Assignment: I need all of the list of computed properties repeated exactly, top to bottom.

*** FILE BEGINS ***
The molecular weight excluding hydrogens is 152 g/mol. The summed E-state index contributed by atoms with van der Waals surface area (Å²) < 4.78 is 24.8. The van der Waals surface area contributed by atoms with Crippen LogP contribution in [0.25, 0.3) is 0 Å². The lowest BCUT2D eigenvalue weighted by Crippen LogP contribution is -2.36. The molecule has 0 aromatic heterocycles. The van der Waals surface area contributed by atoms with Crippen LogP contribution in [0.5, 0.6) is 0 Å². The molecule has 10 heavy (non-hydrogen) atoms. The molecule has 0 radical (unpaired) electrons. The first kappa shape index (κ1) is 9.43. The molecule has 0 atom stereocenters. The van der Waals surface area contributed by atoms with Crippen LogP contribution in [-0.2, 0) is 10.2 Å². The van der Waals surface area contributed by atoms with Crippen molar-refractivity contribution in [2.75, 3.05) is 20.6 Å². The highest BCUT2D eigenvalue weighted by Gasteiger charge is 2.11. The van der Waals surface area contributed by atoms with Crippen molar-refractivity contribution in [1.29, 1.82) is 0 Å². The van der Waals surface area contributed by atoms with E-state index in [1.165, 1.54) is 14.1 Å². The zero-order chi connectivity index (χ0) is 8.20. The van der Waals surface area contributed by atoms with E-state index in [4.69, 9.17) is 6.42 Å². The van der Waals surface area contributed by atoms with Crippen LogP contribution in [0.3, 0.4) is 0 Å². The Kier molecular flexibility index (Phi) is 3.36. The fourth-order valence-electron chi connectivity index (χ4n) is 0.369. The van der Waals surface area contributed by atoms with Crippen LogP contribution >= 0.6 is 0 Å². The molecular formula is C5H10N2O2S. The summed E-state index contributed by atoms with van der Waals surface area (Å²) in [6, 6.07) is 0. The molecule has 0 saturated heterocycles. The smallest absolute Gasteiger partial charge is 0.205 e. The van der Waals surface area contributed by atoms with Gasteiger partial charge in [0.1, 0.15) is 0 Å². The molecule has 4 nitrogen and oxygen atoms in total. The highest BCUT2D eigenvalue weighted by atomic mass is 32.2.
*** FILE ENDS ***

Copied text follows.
The molecular weight excluding hydrogens is 152 g/mol. The summed E-state index contributed by atoms with van der Waals surface area (Å²) < 4.78 is 24.8. The van der Waals surface area contributed by atoms with Crippen LogP contribution in [0.25, 0.3) is 0 Å². The lowest BCUT2D eigenvalue weighted by Crippen LogP contribution is -2.36. The molecule has 0 aromatic heterocycles. The van der Waals surface area contributed by atoms with Crippen LogP contribution in [0.5, 0.6) is 0 Å². The molecule has 10 heavy (non-hydrogen) atoms. The molecule has 0 radical (unpaired) electrons. The first kappa shape index (κ1) is 9.43. The molecule has 0 atom stereocenters. The van der Waals surface area contributed by atoms with Crippen LogP contribution in [-0.2, 0) is 10.2 Å². The van der Waals surface area contributed by atoms with Crippen molar-refractivity contribution in [2.75, 3.05) is 20.6 Å². The highest BCUT2D eigenvalue weighted by Gasteiger charge is 2.11. The van der Waals surface area contributed by atoms with Crippen molar-refractivity contribution in [1.29, 1.82) is 0 Å². The van der Waals surface area contributed by atoms with E-state index in [1.165, 1.54) is 14.1 Å². The zero-order chi connectivity index (χ0) is 8.20. The van der Waals surface area contributed by atoms with E-state index in [4.69, 9.17) is 6.42 Å². The van der Waals surface area contributed by atoms with Crippen LogP contribution in [0.3, 0.4) is 0 Å². The Kier molecular flexibility index (Phi) is 3.36. The fourth-order valence-electron chi connectivity index (χ4n) is 0.369. The van der Waals surface area contributed by atoms with Crippen LogP contribution >= 0.6 is 0 Å². The molecular formula is C5H10N2O2S. The summed E-state index contributed by atoms with van der Waals surface area (Å²) in [6, 6.07) is 0. The molecule has 0 saturated heterocycles. The smallest absolute Gasteiger partial charge is 0.205 e. The van der Waals surface area contributed by atoms with Gasteiger partial charge in [0.1, 0.15) is 0 Å². The molecule has 4 nitrogen and oxygen atoms in total. The highest BCUT2D eigenvalue weighted by atomic mass is 32.2.